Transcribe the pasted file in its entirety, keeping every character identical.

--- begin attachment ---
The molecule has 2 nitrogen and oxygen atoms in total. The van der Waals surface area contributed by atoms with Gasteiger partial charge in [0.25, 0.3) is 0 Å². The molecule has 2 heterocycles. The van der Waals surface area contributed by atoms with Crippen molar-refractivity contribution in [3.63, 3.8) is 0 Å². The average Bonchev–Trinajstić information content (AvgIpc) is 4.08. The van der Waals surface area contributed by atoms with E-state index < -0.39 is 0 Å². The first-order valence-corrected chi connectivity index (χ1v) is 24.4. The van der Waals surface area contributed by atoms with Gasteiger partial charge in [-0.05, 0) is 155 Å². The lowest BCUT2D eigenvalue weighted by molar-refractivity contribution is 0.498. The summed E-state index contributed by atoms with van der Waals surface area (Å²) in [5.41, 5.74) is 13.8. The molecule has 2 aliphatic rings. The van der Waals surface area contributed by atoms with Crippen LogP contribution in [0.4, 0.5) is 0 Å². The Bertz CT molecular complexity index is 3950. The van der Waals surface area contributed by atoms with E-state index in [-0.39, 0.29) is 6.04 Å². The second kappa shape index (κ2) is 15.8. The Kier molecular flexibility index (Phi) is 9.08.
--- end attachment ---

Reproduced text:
The molecule has 2 nitrogen and oxygen atoms in total. The van der Waals surface area contributed by atoms with Gasteiger partial charge in [0.25, 0.3) is 0 Å². The molecule has 2 heterocycles. The van der Waals surface area contributed by atoms with Crippen molar-refractivity contribution in [3.63, 3.8) is 0 Å². The average Bonchev–Trinajstić information content (AvgIpc) is 4.08. The van der Waals surface area contributed by atoms with E-state index < -0.39 is 0 Å². The first-order valence-corrected chi connectivity index (χ1v) is 24.4. The van der Waals surface area contributed by atoms with Gasteiger partial charge in [-0.05, 0) is 155 Å². The lowest BCUT2D eigenvalue weighted by molar-refractivity contribution is 0.498. The summed E-state index contributed by atoms with van der Waals surface area (Å²) in [5.41, 5.74) is 13.8. The molecule has 2 aliphatic rings. The van der Waals surface area contributed by atoms with Crippen LogP contribution in [0.4, 0.5) is 0 Å². The Bertz CT molecular complexity index is 3950. The van der Waals surface area contributed by atoms with E-state index in [-0.39, 0.29) is 6.04 Å². The second kappa shape index (κ2) is 15.8. The Kier molecular flexibility index (Phi) is 9.08.